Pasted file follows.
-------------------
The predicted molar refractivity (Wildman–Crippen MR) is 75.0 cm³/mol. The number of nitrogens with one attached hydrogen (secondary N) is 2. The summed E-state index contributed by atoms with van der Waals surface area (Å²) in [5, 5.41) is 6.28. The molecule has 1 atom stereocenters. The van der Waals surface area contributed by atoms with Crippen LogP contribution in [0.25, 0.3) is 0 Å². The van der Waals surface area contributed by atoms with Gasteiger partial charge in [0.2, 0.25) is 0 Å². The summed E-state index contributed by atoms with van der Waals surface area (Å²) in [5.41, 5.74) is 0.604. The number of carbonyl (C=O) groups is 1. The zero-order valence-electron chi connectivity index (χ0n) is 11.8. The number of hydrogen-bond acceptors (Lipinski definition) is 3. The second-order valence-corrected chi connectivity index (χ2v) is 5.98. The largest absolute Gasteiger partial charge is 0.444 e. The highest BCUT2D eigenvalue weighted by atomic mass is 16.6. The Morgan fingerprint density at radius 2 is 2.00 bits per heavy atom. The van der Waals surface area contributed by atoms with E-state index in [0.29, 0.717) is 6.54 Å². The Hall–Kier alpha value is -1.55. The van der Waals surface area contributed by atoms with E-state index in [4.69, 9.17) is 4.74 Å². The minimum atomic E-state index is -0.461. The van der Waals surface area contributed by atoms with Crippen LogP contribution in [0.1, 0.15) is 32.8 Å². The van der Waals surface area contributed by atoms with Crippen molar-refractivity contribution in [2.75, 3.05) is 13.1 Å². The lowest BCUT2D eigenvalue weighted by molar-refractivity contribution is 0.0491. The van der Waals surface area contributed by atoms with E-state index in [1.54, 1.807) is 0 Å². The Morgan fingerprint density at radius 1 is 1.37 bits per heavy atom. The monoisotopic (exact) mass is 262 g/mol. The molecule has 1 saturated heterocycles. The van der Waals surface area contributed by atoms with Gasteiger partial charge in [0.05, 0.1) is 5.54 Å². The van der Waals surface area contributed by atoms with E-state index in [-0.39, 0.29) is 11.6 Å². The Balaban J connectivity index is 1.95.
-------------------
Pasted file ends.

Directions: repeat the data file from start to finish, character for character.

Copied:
The predicted molar refractivity (Wildman–Crippen MR) is 75.0 cm³/mol. The number of nitrogens with one attached hydrogen (secondary N) is 2. The summed E-state index contributed by atoms with van der Waals surface area (Å²) in [5, 5.41) is 6.28. The molecule has 1 atom stereocenters. The van der Waals surface area contributed by atoms with Crippen LogP contribution in [0.25, 0.3) is 0 Å². The van der Waals surface area contributed by atoms with Gasteiger partial charge in [0.2, 0.25) is 0 Å². The summed E-state index contributed by atoms with van der Waals surface area (Å²) in [5.41, 5.74) is 0.604. The number of carbonyl (C=O) groups is 1. The zero-order valence-electron chi connectivity index (χ0n) is 11.8. The number of hydrogen-bond acceptors (Lipinski definition) is 3. The second-order valence-corrected chi connectivity index (χ2v) is 5.98. The largest absolute Gasteiger partial charge is 0.444 e. The highest BCUT2D eigenvalue weighted by atomic mass is 16.6. The Morgan fingerprint density at radius 2 is 2.00 bits per heavy atom. The van der Waals surface area contributed by atoms with E-state index in [0.29, 0.717) is 6.54 Å². The Hall–Kier alpha value is -1.55. The van der Waals surface area contributed by atoms with E-state index in [4.69, 9.17) is 4.74 Å². The minimum atomic E-state index is -0.461. The van der Waals surface area contributed by atoms with Crippen LogP contribution in [0.1, 0.15) is 32.8 Å². The van der Waals surface area contributed by atoms with Crippen molar-refractivity contribution in [2.75, 3.05) is 13.1 Å². The lowest BCUT2D eigenvalue weighted by molar-refractivity contribution is 0.0491. The van der Waals surface area contributed by atoms with E-state index in [1.54, 1.807) is 0 Å². The Morgan fingerprint density at radius 1 is 1.37 bits per heavy atom. The monoisotopic (exact) mass is 262 g/mol. The molecule has 1 saturated heterocycles. The van der Waals surface area contributed by atoms with Gasteiger partial charge in [0.05, 0.1) is 5.54 Å². The van der Waals surface area contributed by atoms with E-state index in [-0.39, 0.29) is 11.6 Å². The Balaban J connectivity index is 1.95.